Catholic Church leaders have called for the excommunication of best-selling author and famed carbohydrate counter Dr. Atkins. The line of dietary food products bearing his name has recently launched beef-based communion wafers, available in a whole host of flavors, including original "Holy-Smoked", "Teriyaki of Temptation", "Hot-n-Spicy Son of God", and "Turkey H. Christ."

Posted on 2 March, 2004

The Face Of Jesus

From Popular Mechanics: The Real Face Of Jesus.

What did Jesus look like? An answer has emerged from an exciting new field of science: forensic anthropology. Using methods similar to those police have developed to solve crimes, British scientists, assisted by Israeli archeologists, have re-created what they believe is the most accurate image (above) of the most famous face in human history.

He looks nothing like the guy in that Mel Gibson movie.

And he was pretty short:

The historic record also resolved the issue of Jesus's height. From an analysis of skeletal remains, archeologists had firmly established that the average build of a Semite male at the time of Jesus was 5 ft. 1 in., with an average weight of about 110 pounds.

Posted on 2 March, 2004

Curious Calculations

From the Curious Math site: Curious Calculations.

Interesting products for various multiplication problems. Not very useful, but certainly curious.

For example, these are rather curious:

3 x 37 = 111 and 1 + 1 + 1 = 3
6 x 37 = 222 and 2 + 2 + 2 = 6
9 x 37 = 333 and 3 + 3 + 3 = 9
12 x 37 = 444 and 4 + 4 + 4 = 12
15 x 37 = 555 and 5 + 5 + 5 = 15
18 x 37 = 666 and 6 + 6 + 6 = 18
21 x 37 = 777 and 7 + 7 + 7 = 21
24 x 37 = 888 and 8 + 8 + 8 = 24
27 x 37 = 999 and 9 + 9 + 9 = 27

Posted on 2 March, 2004

Dehydrated Water

Now why didn't I think of this? It's Rich's Dehydrated Water. And it's great for backpackers.

No need to carry heavy water bottles on those steep climbs anymore. (You'll still need to carry your empty bottles, tho!) Plus, there's no need to carry a purifier, since each packet reconstitutes to 1 liter of ultra-pure water.

All you need to do is empty the contents into a bottle or cooking pot, add one liter of fresh water, stir and let it sit. After three minutes, you have 1 liter of pure, clean water! Easy, eh?

Posted on 2 March, 2004

Movie Nitpickers

The Nitpickers site is devoted to finding errors in movies and TV shows.

A Nitpick is a mistake, anomaly or an unexpected small detail contained entirely within a movie or tv show. Nitpicks can not be based on the source material for the show (ie script, story or book the show is based on) or any extra sources which are specific to that show.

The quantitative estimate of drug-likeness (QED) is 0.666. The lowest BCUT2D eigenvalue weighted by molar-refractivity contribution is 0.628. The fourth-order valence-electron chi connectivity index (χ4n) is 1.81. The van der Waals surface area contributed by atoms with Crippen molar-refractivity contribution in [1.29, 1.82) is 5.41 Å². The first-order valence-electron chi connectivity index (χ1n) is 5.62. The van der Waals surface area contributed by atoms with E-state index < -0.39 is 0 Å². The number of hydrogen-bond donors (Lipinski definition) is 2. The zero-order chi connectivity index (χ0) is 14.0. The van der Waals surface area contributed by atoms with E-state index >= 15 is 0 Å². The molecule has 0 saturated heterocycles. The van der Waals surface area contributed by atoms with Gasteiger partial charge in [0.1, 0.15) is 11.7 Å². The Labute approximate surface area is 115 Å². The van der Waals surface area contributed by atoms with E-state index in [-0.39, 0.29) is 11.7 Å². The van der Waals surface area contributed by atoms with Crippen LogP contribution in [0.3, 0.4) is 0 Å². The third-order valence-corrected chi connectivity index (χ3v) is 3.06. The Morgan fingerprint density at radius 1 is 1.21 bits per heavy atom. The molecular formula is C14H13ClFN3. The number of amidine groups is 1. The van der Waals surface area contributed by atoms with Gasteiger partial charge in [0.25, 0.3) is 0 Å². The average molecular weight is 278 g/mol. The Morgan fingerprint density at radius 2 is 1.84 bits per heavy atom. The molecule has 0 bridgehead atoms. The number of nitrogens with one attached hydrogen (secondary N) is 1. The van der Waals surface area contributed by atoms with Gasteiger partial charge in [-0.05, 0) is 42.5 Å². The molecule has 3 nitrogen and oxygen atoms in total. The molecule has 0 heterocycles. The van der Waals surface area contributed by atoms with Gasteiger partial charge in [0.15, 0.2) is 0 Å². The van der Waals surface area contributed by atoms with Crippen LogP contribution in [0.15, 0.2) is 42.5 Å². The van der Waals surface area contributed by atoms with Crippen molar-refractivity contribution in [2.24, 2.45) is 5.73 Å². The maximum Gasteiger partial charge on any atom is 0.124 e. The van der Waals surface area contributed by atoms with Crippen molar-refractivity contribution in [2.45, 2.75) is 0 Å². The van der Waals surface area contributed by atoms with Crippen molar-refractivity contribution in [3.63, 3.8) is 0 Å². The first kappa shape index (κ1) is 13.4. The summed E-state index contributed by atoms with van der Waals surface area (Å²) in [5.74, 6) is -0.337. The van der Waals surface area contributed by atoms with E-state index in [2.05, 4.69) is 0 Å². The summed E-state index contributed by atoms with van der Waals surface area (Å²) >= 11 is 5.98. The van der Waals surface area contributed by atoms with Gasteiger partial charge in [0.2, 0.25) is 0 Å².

Nitpicks should be based either on direct observation of the show or combination of observation and general/public knowledge not related to the show in question. Nitpicks can be based on discrepancies between episodes in the same or related TV series or between prequel/sequel movies.

Posted on 2 March, 2004

Toy Presidents

Attention collectors! Buy some Toy Presidents.

Toypresidents has been founded upon the principles of education and discovery of the American political system with the introduction of a collectible series of political talking action figures. Our products are not endorsing specific public figures; rather our products endorse the democratic system of government itself.

Shown here is John F. Kennedy. As you can see, these $29.95 action figures bear only a vague resemblance to the actual presidents.

And George W. needs to learn how to pick out better-fitting clothes.

Posted on 2 March, 2004

DRM And MP3

From CNET: MP3 getting antipiracy makeover.

The venerable MP3 music format, the technology most widely associated with unrestricted file swapping, is getting a makeover aimed at blocking unauthorized copying.

Thomson and Fraunhofer, the companies that license and own the patents behind the MP3 digital music technology, are in the midst of creating a new digital rights management add-on for the popular format, a Thomson executive said Tuesday

That's just great.

Posted on 2 March, 2004

Steven Wright

From Steven Wright's Web site, his complete biography.

I was born. When I was 23 I started telling jokes. Then I started going on television and doing films. That's still what I am doing. The end.

Not quite accurate. He also does paintings (so-so) and music (very good!).

And here's a site that has lots of his jokes. Like this:

I went to the hardware store and bought some used paint. It was in the shape of a house. I also bought some batteries, but they weren't included. So I had to buy them again

(Thanks Woody McNair)

Posted on 2 March, 2004